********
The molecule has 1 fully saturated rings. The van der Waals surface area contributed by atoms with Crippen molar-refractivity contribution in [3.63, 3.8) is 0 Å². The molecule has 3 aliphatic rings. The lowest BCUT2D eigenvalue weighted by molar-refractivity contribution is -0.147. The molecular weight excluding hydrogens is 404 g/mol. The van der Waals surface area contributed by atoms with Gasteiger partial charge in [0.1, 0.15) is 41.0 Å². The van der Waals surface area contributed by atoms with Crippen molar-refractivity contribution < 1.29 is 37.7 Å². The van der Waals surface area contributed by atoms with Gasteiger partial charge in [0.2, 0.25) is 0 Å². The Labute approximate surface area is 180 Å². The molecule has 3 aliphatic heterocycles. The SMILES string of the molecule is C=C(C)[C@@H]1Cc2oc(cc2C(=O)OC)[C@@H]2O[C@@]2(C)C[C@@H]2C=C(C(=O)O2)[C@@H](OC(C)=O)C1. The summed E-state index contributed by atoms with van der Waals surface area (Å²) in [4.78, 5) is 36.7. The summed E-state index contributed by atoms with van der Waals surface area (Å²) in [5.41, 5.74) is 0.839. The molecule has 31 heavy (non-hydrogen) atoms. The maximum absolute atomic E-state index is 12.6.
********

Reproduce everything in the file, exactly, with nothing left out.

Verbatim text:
The molecule has 1 fully saturated rings. The van der Waals surface area contributed by atoms with Crippen molar-refractivity contribution in [3.63, 3.8) is 0 Å². The molecule has 3 aliphatic rings. The lowest BCUT2D eigenvalue weighted by molar-refractivity contribution is -0.147. The molecular weight excluding hydrogens is 404 g/mol. The van der Waals surface area contributed by atoms with Gasteiger partial charge in [0.1, 0.15) is 41.0 Å². The van der Waals surface area contributed by atoms with Crippen molar-refractivity contribution < 1.29 is 37.7 Å². The van der Waals surface area contributed by atoms with Gasteiger partial charge in [0.2, 0.25) is 0 Å². The Labute approximate surface area is 180 Å². The molecule has 3 aliphatic heterocycles. The SMILES string of the molecule is C=C(C)[C@@H]1Cc2oc(cc2C(=O)OC)[C@@H]2O[C@@]2(C)C[C@@H]2C=C(C(=O)O2)[C@@H](OC(C)=O)C1. The summed E-state index contributed by atoms with van der Waals surface area (Å²) in [4.78, 5) is 36.7. The summed E-state index contributed by atoms with van der Waals surface area (Å²) in [5.41, 5.74) is 0.839. The molecule has 31 heavy (non-hydrogen) atoms. The maximum absolute atomic E-state index is 12.6.